sábado, octubre 21, 2006

Diemecke brings new life to the Philharmonic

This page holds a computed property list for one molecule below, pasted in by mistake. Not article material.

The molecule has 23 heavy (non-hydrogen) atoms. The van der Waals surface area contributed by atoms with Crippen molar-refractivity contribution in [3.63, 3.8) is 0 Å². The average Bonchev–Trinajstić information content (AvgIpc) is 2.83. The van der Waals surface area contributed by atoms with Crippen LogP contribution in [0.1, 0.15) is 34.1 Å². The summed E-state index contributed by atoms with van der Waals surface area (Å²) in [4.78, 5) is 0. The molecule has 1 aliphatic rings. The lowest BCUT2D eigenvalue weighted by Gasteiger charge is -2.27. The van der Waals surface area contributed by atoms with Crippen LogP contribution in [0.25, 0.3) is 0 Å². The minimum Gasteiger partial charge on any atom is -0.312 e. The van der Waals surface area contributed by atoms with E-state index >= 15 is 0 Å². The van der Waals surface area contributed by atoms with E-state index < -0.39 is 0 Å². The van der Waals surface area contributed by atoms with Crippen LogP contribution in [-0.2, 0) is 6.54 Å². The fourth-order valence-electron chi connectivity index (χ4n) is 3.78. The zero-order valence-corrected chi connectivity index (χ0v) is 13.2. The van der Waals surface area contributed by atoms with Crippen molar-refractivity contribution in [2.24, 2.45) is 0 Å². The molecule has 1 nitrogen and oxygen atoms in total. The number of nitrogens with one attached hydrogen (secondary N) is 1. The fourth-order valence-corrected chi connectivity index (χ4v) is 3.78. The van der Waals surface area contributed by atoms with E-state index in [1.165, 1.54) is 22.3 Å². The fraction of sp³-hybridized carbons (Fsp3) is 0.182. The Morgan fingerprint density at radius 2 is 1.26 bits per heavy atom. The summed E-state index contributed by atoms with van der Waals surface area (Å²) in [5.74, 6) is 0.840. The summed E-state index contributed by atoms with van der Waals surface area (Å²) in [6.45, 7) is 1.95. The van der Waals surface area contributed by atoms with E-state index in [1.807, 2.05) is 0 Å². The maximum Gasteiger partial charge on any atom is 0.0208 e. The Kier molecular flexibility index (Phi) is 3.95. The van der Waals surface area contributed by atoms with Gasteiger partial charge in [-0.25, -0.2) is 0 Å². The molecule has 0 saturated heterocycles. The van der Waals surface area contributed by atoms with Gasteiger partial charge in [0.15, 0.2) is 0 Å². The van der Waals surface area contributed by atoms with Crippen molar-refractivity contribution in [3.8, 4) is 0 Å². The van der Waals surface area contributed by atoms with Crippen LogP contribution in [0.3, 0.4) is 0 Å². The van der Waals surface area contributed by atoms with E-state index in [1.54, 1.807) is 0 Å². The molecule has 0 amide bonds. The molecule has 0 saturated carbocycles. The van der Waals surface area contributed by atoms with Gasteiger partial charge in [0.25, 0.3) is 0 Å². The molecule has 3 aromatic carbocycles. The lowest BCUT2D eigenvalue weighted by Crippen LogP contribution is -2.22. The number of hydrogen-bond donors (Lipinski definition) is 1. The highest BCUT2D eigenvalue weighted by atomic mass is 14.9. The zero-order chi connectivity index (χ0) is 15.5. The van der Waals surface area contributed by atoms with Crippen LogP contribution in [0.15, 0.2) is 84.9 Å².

As you may remember, Arturo Diemecke took charge of the Buenos Aires Philharmonic last year after the resignation of Theo Alcántara, closely identified with former Colón Director Tito Capobianco. Diemecke had conducted here before and with success. The members of the Phil were consulted as to Alcántara’s replacement and gave out a short list of three conductors that had done good work with them in recent seasons; Diemecke won. Now, as two thirds of the current season have passed, it is apparent that he has brought new life to the Phil with a combination of dynamism, fantastic memory, big and worthwhile scores done with high quality, intensive and productive rehearsing and a thorough knowledge of the music and his profession. On the negative side, he is too histrionic by half, almost clownish at times in his saluting ritual, and musically sometimes tends to overfast tempi and a tendency to overaccentuate climaxes. Not inspirational nor metaphysical in the sense Decker was, extrovert and sanguine, this Mexican in his fifties with steady jobs in his country and in the USA proves to be a good option for the Phil. In an earlier review I referred to various subscription concerts of the Phil season, including the first of two concerts conducted by Ronald Zollman; I will take it now from there. His second concert showed again that he is an intelligent and sensitive artist. He programmed only Classicism, which was refreshing and kept the orchestra on its toes. It was a pleasure to hear the chamber sounds of Haydn’s early Symphony No.6, “Morning”, with nice solos from several Phil first desks (it is in fact a “Concertante Symphony”).The Hummel Trumpet Concerto was sandwiched between two Mozart pieces, the Overture to “Don Giovanni” and Symphony No. 38, “Prague”, all done with good results and generally accurate playing by the orchestra and its trumpet first desk Fernando Ciancio, mostly brilliant . On the other hand I was disappointed by conductor Lior Shambadal (debut), a burly Israelite in his fifties currently Principal Conductor of the Berlin Symphony. In an all-Mozart programme he lacked finesse ; streamlined and rather thick playing in the Overture to “The Impresario”, the welcome Symphony No. 28 and Symphony No. 4l, “Jupiter”, sometimes unclear. It was left to another first dek, oboist Néstor Garrote, to bring the necessary Mozartian charm and taste to Concerto K. 314 . Two concerts I heard in final rehearsal, so this is no proper review but an impression. Chinese American conductor Kenneth Jean made his debut with Brahms’ Symphony No. 2 and seemed to me a well-routined professional, no more (I couldn’t hear Britten’s Serenade with tenor Carlos Bengolea). The other was conducted by Pedro Calderón as part of the series given at the Coliseo as compensation for the concerts that were lost last year through strikes, which seems to me a decent thing to do. I was attracted to go by Kodály’s rarely played but splendid Variations on the song “The Royal Peacock”, where the conductor’s savvy won the day. I found Elsa Púppulo in rather good shape in Saint-Saens’ difficult Piano Concerto No.2. There was also some Dvorák and Aguirre/Ansermet. And then came Diemecke’s winning streak, a whole series of concerts all of them valid and important. Apart from the unnecessary “Festive Overture” by Shostakovich, the ninth session of the subscription series presented a well-rehearsed and honorable version of Mahler’s enormous and oh so arduous Symphony No. 6, a true test of stamina and concentration passed with at least a B plus, even if it lacked the tragic inexorability of the best interpretations. The next concert offered a curious combination of Mauricio Kagel (as part of the festival dedicated to this composer) and Claude Debussy. Of the latter, wonderfully subtle versions of the “Prelude to the afternoon of a faun” with Claudio Barile (flute) and “Sacred and profane dance” with harpist Baltazar Juárez Dávila (debut, Mexican). The two Kagel premieres were interesting. “Das Konzert”, although it lists as other soloists a harp and two percussionists, is completely dominated by the flute (in the virtuoso hands of Barile) and is certainly a considerable demonstration of technique and imagination. The “Quodlibet” is based on fifteenth-century French songs but sounds fully twentieth-century; I found it uneven though with some valid bits and it was valiantly “sung” (if such is the word with such a sampler of different vocal emissions) by the Hungarian mezzo Klara Csordas. Diemecke seemed to have the measure of both scores. The following concert was orchestrally excellent and it held a surprise, very badly explained in the programme. It said: “The Ring of the Nibelungs”, fragments. But there was a clue: in the programme page there is an acknowledgment of the score’s editor; it says: “Der Ring ohne Worte”, compilation by Lorin Maazel. Well, it turned out to be a powerful 52-minute symphonic scenario with fragments from all four operas. A further complication:Adriana Mastrangelo was supposed to sing but was taken ill (what would she have sung? a mystery). But no matter : Diemecke and the Phil gave us white-hot intensity and high technical quality. The conductor also paid full homage to Ginastera with an admirable traversal of his difficult “Variaciones concertantes”. The only weak point was a disjointed version of Liszt’s Concerto No.2, where Luis Ascot barely coped with the virtuosic music. 26/09/06 para el Buenos Aires Herald

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